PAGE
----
Modern memory access schedulers employed in GPUs typically optimize for memory throughput. They implicitly assume that all requests from different cores are equally important. However, we show that during the execution of a subset of CUDA applications, different cores can have different amounts of tolerance to latency. In particular, cores with a larger fraction of warps waiting for data to come back from DRAM are less likely to tolerate the latency of an outstanding memory request. Requests from such cores are more critical than requests from others. Based on this observation, this paper introduces a new memory scheduler, called (C)ritica(L)ity (A)ware (M)emory (S)cheduler (CLAMS), which takes into account the latency-tolerance of the cores that generate memory requests. The key idea is to use the fraction of critical requests in the memory request buffer to switch between scheduling policies optimized for criticality and locality. If this fraction is below a threshold, CLAMS prioritizes critical requests to ensure cores that cannot tolerate latency are serviced faster. Otherwise, CLAMS optimizes for locality, anticipating that there are too many critical requests and prioritizing one over another would not significantly benefit performance. We first present a core-criticality estimation mechanism for determining critical cores and requests, and then discuss issues related to finding a balance between criticality and locality in the memory scheduler. We progressively devise three variants of CLAMS, and show that the Dynamic CLAMS provides significantly higher performance, across a variety of workloads, than the commonly-employed GPU memory schedulers optimized solely for locality. The results indicate that a GPU memory system that considers both core criticality and DRAM access locality can provide significant improvement in performance.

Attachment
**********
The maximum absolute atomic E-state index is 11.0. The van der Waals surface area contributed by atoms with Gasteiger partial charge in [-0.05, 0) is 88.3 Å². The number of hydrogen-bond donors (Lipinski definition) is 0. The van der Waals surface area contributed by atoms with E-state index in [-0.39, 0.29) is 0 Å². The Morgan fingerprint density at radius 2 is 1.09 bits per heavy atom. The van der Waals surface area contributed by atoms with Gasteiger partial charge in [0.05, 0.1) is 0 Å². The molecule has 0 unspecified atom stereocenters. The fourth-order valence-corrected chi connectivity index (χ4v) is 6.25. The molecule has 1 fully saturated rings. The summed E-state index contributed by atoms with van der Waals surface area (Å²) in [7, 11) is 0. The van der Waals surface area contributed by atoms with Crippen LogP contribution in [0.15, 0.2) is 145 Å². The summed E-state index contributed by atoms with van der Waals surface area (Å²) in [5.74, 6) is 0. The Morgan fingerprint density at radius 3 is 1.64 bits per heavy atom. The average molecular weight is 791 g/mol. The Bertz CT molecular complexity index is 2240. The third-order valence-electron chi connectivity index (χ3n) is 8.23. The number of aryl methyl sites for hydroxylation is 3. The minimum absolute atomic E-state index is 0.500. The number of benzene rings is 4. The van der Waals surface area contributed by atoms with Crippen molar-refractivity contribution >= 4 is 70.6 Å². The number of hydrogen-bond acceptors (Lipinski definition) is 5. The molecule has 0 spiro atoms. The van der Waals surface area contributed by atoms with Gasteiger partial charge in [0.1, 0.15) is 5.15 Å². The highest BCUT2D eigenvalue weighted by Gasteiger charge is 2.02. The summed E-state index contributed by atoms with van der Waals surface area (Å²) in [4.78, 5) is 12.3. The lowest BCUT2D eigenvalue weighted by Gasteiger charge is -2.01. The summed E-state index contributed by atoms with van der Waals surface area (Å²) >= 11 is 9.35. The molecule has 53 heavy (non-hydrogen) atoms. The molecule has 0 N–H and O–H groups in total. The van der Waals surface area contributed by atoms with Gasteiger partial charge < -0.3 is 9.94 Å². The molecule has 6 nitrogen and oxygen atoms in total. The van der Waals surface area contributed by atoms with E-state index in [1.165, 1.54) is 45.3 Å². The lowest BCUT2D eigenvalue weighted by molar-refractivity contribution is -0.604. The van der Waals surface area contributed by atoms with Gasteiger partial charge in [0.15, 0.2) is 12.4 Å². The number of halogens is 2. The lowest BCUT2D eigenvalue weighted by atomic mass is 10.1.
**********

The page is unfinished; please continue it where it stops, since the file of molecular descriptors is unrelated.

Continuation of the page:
All Science Journal Classification (ASJC) codes
- Hardware and Architecture
- Computer Networks and Communications